How Green Is Your Valley.

Part of my addiction problem is an obsession with old movies. Film Noir will capture me almost every time. If it’s got dames & gumshoes I’m in for the duration. Turner Movie Classics is making this an even worse problem: now I’m doing the classics.

I recently spent 4 hours watching Gone With The Wind. Not my cup of tea based on the people who’d told me all about what a wonderful movie I had been missing. Meh. But I was wrong. Really wrong: it rocked.

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Now that wasn’t bad enough – it opened my eyes to the fact that I’d been dismissing a lot of movies based on other’s wimpy fondness for them. Call it blinders, stupidity, gall, or just arrogance. Your choice. I admit freely that my viewing was lacking.

It should come as no surprise then that my DVR captured How Green Was My Valley when it aired recently. The plot didn’t sound all that great on first glance but I gave it a shot.

Wow. I was blown away by the cast for starters. If a great character actor was missing I can’t name them. All of my favorites from an entire generation of actors were in this film. Roddy McDowell, Maureen O’Hara, Walter Pidgeon… and all those faces you know but can’t name as the rest of the cast.

If there was a more beautiful woman on earth during her era Maureen O’Hara didn’t know about it: she exudes sexy charm, fresh faced beauty, and a grace that abounds in every scene. The woman could act to boot. I’ve never seen her in anything where I didn’t want to watch for another two hours. If you want to be transfixed by her beauty and skill, watch The Quiet Man. Funny, piercing, serious, and sad all in one movie.

The movie’s plot is simple: the lives of a family of Welsh coal miners at the turn of the century. The trials and challenges were daunting, but their love and loyalty to each other brought them through it all. The simple story and basic decency of humanity were the focus rather than the despair and depravity that were the opposite side of that coin.

You will find, if you watch the TCM version of the movie, that the story is just a small part of the novel by Richard Llwellyn. I’m going to read it when I get some time next year. (Yes, I have to plan my reading that far in advance. Seems that writing takes up some of the time reading used to in my life.)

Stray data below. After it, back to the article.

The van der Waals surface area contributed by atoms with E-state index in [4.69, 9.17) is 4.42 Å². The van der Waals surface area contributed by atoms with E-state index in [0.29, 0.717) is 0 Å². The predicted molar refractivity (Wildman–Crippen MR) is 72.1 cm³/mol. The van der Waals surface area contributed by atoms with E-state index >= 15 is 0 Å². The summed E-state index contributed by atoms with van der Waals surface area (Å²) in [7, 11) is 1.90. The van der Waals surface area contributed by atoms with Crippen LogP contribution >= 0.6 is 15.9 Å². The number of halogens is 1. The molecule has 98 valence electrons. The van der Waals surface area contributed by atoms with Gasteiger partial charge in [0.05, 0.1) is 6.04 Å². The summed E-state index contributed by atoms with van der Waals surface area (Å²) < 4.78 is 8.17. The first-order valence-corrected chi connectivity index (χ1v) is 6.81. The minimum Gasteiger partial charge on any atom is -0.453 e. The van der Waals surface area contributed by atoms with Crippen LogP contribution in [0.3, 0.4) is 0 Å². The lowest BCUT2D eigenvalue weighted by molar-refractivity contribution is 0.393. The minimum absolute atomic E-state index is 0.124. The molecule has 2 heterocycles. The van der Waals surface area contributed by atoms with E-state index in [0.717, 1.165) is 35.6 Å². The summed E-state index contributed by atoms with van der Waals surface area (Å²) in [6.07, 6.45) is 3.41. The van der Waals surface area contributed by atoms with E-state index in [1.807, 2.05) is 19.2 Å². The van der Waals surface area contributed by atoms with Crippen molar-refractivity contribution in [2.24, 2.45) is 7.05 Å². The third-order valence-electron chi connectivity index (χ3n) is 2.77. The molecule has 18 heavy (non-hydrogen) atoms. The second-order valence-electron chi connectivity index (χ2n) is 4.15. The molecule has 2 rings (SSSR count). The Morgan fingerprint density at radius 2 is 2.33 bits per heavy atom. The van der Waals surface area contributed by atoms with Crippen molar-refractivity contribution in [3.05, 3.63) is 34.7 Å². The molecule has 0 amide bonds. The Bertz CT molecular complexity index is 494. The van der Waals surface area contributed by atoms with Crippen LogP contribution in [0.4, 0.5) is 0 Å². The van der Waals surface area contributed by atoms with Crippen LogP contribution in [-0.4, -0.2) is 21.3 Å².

I’d give the movie 5 stars out of 5. Well worth a view and not just for Maureen O’Hara. But then again, she is worth it all by herself. Here’s the trailer just for a taste:

How green is your valley? Are you loyal and loving to your friends and family in the face of adversity?

Comments

How Green Is Your Valley. — 4 Comments

  1. I love old movies too. I was home this past Sunday from church, because I have a lovely cold. While my husband went on to worship service, I sat and watched Guess Who’s Coming to Dinner. Wow, I guess I have watched that movie 10 times and suddenly I had some real “in your face” moments. I am going to blog about it this week on my blog http://livinwhatyouregiven60.wordpress.com Hope you will take a peak. Blessings.

    • Just F.Y.I. to the readers, Laura is another Christian author I have met on the web. She’s right – that’s one movie that changes every time you watch it. (Yeah, I know, don’t end a sentence with “it.” (Did it again…))

      My suspicion is that as we age and see more of life we appreciate how much we as a society have changed.

  2. Thank you for this post, Joe. You might be surprised to know that I will take HOW GREEN WAS MY VALLEY and/or THE QUIET MAN above GONE WITH THE WIND any and every time. I’ve seen Gone with . . . 5 times and have liked it less each time. I’ve seen How Green 3 times and Quiet Man 2 times and have grown more fond of them with each viewing. To me GONE is stilted — story and acting — against the other two. I always wondered why GONE garnered so many accolades!

    And then there’s GRAPES OF WRATH! A movie that rewrote the book for political benefit . . . great acting and great story (in the book) which if left as it was would have been a story of stories, but alas the film was destined to tell what the powers that be wanted it to say I suppose that’s with all film simply because film does engender belief and following beyond its cash value.

    As was the jester of the ancients, so is the film of the modernists . . .